While the dialogue between Buddhism and science—especially mind sciences—continues to expand, its reigning assumptions narrow its potential for forging new ways to investigate questions of experience, meaning, and human values. This proposed Institute aims to develop this untapped potential. Transdisciplinary at its core, our Institute will bring together scientists, Buddhist and Christian scholars, and phenomenologists to challenge conventional disciplinary boundaries. It will focus on two big questions: 1) Can the encounter of scientists with Buddhist contemplative traditions—which emphasize close observation of first-person experience—expand the scope, design, and explanatory power of scientific investigation, which typically focuses on third-person measures? 2) Can foundational Buddhist ideas such as dependent arising, emptiness, and the constructed self enrich emerging theoretical and methodological approaches in the mind sciences that seek to move beyond subject-object dualism?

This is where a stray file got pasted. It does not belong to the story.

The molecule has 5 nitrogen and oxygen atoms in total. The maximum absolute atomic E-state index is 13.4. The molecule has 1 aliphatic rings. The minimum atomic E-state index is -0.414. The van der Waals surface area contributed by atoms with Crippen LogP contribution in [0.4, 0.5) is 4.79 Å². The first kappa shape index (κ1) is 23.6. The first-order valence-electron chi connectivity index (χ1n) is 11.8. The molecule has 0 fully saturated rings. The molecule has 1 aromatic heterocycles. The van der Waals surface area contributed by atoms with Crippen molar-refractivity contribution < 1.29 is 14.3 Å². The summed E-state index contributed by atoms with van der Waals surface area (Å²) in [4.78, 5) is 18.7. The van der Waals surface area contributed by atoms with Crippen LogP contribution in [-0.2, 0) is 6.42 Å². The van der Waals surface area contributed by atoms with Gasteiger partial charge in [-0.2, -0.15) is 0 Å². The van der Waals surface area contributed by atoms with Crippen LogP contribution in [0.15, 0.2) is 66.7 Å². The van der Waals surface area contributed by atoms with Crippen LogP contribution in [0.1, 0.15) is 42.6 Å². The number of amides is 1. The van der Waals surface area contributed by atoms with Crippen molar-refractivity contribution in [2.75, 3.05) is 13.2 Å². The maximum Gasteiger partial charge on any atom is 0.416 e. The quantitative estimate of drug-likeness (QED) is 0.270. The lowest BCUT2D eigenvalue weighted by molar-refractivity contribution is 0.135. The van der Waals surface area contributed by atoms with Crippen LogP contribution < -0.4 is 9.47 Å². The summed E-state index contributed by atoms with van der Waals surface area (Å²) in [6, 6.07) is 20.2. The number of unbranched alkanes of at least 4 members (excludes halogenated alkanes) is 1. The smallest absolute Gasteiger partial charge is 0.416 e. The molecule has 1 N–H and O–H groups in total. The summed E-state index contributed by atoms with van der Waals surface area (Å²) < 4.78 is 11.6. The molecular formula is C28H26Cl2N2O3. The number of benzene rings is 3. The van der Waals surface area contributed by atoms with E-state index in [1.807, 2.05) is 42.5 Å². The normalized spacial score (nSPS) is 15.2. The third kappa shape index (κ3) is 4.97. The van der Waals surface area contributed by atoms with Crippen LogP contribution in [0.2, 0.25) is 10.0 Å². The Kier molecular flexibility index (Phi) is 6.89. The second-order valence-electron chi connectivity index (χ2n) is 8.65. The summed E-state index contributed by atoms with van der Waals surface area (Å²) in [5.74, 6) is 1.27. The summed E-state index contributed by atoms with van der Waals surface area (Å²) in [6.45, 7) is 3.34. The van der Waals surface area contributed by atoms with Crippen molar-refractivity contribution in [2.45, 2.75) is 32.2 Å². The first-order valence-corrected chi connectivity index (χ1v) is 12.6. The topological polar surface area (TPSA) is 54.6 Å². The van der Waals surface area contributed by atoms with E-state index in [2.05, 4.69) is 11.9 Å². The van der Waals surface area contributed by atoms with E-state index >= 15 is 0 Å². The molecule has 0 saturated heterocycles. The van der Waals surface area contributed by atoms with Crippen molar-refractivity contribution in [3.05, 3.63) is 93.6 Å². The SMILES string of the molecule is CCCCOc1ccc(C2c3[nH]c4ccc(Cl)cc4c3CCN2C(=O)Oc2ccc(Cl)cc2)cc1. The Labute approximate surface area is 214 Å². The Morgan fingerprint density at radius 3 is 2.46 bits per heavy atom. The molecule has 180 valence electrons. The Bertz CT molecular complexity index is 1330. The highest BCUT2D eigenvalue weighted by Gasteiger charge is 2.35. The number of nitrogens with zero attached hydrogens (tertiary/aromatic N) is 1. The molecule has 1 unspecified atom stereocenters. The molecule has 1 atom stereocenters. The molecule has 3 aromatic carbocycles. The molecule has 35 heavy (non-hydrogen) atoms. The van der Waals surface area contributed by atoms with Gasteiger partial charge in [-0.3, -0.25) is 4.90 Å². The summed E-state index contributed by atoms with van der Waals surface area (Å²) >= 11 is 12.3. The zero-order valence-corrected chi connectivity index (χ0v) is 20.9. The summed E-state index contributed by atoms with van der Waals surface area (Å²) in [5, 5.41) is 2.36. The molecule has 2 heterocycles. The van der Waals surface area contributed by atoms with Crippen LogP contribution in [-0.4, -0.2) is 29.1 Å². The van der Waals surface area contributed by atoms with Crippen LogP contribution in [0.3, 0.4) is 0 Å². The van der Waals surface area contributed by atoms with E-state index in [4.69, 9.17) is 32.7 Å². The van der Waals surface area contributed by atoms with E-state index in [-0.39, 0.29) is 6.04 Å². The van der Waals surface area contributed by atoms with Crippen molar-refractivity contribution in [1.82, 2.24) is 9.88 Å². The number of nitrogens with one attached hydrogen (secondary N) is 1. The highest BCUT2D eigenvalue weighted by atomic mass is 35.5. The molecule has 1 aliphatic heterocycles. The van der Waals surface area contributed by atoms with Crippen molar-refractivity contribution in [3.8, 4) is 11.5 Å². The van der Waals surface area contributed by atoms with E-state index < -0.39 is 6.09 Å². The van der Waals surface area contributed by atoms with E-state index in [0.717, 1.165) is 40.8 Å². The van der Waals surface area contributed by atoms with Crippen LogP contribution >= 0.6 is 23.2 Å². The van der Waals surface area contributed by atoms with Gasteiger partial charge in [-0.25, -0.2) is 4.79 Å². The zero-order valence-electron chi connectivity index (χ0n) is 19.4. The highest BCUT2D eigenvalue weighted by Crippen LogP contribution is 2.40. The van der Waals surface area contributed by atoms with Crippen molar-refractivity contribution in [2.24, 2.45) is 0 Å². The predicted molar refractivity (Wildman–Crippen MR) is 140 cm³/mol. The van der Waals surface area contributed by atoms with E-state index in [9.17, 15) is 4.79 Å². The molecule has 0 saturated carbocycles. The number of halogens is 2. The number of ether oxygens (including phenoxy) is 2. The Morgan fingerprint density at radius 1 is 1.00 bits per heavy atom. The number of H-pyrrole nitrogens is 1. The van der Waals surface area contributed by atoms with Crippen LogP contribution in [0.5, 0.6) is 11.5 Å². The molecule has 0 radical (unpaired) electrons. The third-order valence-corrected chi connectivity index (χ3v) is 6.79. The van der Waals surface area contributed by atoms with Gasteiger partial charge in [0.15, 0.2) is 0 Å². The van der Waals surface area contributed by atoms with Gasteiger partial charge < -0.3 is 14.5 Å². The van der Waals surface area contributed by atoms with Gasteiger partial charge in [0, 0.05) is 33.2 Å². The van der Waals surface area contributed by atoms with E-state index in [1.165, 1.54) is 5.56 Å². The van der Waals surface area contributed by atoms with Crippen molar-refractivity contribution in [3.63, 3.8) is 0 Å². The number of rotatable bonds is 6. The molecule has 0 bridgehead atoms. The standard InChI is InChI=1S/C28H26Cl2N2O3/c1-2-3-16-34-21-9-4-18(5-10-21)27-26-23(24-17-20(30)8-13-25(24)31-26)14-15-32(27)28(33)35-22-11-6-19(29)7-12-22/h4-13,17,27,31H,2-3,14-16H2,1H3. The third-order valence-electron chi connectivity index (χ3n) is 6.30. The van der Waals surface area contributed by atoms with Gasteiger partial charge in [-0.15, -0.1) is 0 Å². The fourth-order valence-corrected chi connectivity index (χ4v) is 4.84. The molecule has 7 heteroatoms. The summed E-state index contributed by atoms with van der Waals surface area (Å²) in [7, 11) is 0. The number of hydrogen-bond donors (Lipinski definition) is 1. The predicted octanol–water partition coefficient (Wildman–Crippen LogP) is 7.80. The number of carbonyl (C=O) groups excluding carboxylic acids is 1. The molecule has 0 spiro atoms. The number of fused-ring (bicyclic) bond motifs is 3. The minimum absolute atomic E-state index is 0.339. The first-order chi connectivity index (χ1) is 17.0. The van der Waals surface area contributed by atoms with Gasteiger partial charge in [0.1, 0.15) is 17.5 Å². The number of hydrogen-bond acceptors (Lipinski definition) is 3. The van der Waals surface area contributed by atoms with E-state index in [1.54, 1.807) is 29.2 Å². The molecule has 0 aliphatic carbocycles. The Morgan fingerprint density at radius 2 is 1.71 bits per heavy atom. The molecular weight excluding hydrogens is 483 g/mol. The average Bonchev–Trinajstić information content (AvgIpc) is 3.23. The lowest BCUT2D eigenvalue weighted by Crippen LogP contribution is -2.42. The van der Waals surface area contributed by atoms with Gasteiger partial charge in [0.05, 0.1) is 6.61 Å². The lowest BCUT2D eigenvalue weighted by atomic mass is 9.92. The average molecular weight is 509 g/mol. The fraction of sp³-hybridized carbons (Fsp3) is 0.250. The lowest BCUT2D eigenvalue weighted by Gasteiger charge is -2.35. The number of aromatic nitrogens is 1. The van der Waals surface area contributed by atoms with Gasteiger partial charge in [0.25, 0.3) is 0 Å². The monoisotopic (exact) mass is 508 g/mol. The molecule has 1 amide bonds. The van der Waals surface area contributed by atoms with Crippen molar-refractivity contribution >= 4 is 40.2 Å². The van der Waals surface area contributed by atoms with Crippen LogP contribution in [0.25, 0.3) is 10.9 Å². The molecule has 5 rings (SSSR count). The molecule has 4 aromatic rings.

The Project centers on an intensive 10-day Institute attended by 20 leading scientists and scholars, all committed to attend and advance its intellectual aims. We will also invite 20 graduate students to absorb and contribute to these emerging perspectives, likely leading to new collaborative projects. Participants will share how their personal contemplative practices (Buddhist and Christian) help shape their craft and influence their research. As concrete deliverables, we will record archival videos, create curated narratives of each session, post at least five video interviews with Institute participants, and mount a public, videotaped panel to increase awareness of Institute themes.
We expect this project will move the Buddhism/science dialogue beyond simple binary oppositions that either segregate science from religion in toto or ignore substantive differences between them, generating outcomes that balance scientific rigor with contemplative and self-critical reflection.